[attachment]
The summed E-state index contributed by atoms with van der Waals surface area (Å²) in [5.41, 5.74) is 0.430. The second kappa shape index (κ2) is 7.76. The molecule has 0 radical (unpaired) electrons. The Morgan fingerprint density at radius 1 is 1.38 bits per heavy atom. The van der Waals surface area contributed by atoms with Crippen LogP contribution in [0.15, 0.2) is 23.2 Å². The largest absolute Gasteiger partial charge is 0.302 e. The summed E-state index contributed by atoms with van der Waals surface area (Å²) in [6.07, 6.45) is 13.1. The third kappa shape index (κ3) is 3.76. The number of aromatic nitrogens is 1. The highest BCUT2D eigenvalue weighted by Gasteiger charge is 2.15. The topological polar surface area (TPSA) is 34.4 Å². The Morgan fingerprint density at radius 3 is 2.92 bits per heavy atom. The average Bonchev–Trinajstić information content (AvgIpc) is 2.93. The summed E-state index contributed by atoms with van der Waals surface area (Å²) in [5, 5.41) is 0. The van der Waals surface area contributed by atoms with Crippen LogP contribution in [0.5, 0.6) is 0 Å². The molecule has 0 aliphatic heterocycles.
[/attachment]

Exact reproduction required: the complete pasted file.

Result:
The summed E-state index contributed by atoms with van der Waals surface area (Å²) in [5.41, 5.74) is 0.430. The second kappa shape index (κ2) is 7.76. The molecule has 0 radical (unpaired) electrons. The Morgan fingerprint density at radius 1 is 1.38 bits per heavy atom. The van der Waals surface area contributed by atoms with Crippen LogP contribution in [0.15, 0.2) is 23.2 Å². The largest absolute Gasteiger partial charge is 0.302 e. The summed E-state index contributed by atoms with van der Waals surface area (Å²) in [6.07, 6.45) is 13.1. The third kappa shape index (κ3) is 3.76. The number of aromatic nitrogens is 1. The highest BCUT2D eigenvalue weighted by Gasteiger charge is 2.15. The topological polar surface area (TPSA) is 34.4 Å². The Morgan fingerprint density at radius 3 is 2.92 bits per heavy atom. The average Bonchev–Trinajstić information content (AvgIpc) is 2.93. The summed E-state index contributed by atoms with van der Waals surface area (Å²) in [5, 5.41) is 0. The van der Waals surface area contributed by atoms with Crippen LogP contribution in [0.5, 0.6) is 0 Å². The molecule has 0 aliphatic heterocycles.